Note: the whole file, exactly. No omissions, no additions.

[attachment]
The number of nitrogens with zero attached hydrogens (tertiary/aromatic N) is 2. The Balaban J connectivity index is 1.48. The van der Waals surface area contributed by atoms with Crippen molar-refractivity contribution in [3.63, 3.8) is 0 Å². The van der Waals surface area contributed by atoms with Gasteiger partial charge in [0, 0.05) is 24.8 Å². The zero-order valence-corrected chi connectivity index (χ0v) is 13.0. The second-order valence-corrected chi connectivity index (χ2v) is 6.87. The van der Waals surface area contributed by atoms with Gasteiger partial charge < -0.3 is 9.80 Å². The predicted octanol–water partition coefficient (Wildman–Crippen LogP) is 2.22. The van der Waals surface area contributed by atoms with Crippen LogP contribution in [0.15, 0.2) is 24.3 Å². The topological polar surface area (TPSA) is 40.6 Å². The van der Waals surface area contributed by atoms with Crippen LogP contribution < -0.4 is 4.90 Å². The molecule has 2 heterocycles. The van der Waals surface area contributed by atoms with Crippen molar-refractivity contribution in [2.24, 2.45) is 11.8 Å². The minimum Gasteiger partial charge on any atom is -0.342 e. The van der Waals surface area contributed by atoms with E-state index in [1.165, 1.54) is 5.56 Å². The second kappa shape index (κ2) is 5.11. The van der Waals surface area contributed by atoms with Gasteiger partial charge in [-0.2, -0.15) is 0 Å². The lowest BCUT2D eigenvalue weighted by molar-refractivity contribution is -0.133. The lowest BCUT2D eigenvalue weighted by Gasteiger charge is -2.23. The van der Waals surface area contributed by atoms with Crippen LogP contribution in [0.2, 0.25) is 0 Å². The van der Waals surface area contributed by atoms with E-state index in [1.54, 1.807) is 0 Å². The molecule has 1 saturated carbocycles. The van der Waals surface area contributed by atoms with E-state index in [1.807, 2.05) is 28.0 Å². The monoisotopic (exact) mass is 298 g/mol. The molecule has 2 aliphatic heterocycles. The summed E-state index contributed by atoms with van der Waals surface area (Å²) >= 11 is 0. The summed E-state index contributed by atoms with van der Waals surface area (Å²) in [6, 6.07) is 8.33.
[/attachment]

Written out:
The number of nitrogens with zero attached hydrogens (tertiary/aromatic N) is 2. The Balaban J connectivity index is 1.48. The van der Waals surface area contributed by atoms with Crippen molar-refractivity contribution in [3.63, 3.8) is 0 Å². The van der Waals surface area contributed by atoms with Gasteiger partial charge in [0, 0.05) is 24.8 Å². The zero-order valence-corrected chi connectivity index (χ0v) is 13.0. The second-order valence-corrected chi connectivity index (χ2v) is 6.87. The van der Waals surface area contributed by atoms with Gasteiger partial charge < -0.3 is 9.80 Å². The predicted octanol–water partition coefficient (Wildman–Crippen LogP) is 2.22. The van der Waals surface area contributed by atoms with Crippen LogP contribution in [0.15, 0.2) is 24.3 Å². The topological polar surface area (TPSA) is 40.6 Å². The van der Waals surface area contributed by atoms with Crippen LogP contribution < -0.4 is 4.90 Å². The molecule has 2 heterocycles. The van der Waals surface area contributed by atoms with Crippen molar-refractivity contribution in [2.24, 2.45) is 11.8 Å². The minimum Gasteiger partial charge on any atom is -0.342 e. The van der Waals surface area contributed by atoms with E-state index in [1.165, 1.54) is 5.56 Å². The second kappa shape index (κ2) is 5.11. The van der Waals surface area contributed by atoms with Gasteiger partial charge in [-0.2, -0.15) is 0 Å². The lowest BCUT2D eigenvalue weighted by molar-refractivity contribution is -0.133. The lowest BCUT2D eigenvalue weighted by Gasteiger charge is -2.23. The van der Waals surface area contributed by atoms with Crippen LogP contribution in [0.2, 0.25) is 0 Å². The van der Waals surface area contributed by atoms with E-state index in [1.54, 1.807) is 0 Å². The molecule has 1 saturated carbocycles. The van der Waals surface area contributed by atoms with E-state index in [1.807, 2.05) is 28.0 Å². The monoisotopic (exact) mass is 298 g/mol. The molecule has 2 aliphatic heterocycles. The summed E-state index contributed by atoms with van der Waals surface area (Å²) >= 11 is 0. The summed E-state index contributed by atoms with van der Waals surface area (Å²) in [6, 6.07) is 8.33.